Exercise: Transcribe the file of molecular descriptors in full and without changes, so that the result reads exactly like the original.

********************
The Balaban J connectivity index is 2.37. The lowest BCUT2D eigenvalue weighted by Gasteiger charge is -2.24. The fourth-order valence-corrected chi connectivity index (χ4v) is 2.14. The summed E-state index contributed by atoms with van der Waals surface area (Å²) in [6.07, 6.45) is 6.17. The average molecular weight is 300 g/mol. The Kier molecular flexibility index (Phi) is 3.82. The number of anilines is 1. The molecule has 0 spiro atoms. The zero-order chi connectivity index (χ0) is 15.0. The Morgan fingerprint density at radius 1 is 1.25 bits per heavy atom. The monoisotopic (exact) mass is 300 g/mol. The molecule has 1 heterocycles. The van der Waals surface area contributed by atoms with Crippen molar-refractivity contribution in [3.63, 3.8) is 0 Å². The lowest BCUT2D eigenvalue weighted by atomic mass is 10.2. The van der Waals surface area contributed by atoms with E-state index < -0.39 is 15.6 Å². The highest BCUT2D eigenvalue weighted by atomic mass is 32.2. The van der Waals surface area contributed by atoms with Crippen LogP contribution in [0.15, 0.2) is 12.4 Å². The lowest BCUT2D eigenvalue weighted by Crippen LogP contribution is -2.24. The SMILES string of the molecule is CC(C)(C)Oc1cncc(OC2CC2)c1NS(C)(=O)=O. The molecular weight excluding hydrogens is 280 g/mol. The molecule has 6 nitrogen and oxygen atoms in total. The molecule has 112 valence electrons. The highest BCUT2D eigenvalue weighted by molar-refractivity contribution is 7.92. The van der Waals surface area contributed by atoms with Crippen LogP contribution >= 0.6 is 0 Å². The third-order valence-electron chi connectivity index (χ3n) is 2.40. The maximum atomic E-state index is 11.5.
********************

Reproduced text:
The Balaban J connectivity index is 2.37. The lowest BCUT2D eigenvalue weighted by Gasteiger charge is -2.24. The fourth-order valence-corrected chi connectivity index (χ4v) is 2.14. The summed E-state index contributed by atoms with van der Waals surface area (Å²) in [6.07, 6.45) is 6.17. The average molecular weight is 300 g/mol. The Kier molecular flexibility index (Phi) is 3.82. The number of anilines is 1. The molecule has 0 spiro atoms. The zero-order chi connectivity index (χ0) is 15.0. The Morgan fingerprint density at radius 1 is 1.25 bits per heavy atom. The monoisotopic (exact) mass is 300 g/mol. The molecule has 1 heterocycles. The van der Waals surface area contributed by atoms with Crippen molar-refractivity contribution in [3.63, 3.8) is 0 Å². The lowest BCUT2D eigenvalue weighted by atomic mass is 10.2. The van der Waals surface area contributed by atoms with E-state index < -0.39 is 15.6 Å². The highest BCUT2D eigenvalue weighted by atomic mass is 32.2. The van der Waals surface area contributed by atoms with Crippen LogP contribution in [0.15, 0.2) is 12.4 Å². The lowest BCUT2D eigenvalue weighted by Crippen LogP contribution is -2.24. The SMILES string of the molecule is CC(C)(C)Oc1cncc(OC2CC2)c1NS(C)(=O)=O. The molecular weight excluding hydrogens is 280 g/mol. The molecule has 6 nitrogen and oxygen atoms in total. The molecule has 112 valence electrons. The highest BCUT2D eigenvalue weighted by molar-refractivity contribution is 7.92. The van der Waals surface area contributed by atoms with Crippen LogP contribution >= 0.6 is 0 Å². The third-order valence-electron chi connectivity index (χ3n) is 2.40. The maximum atomic E-state index is 11.5.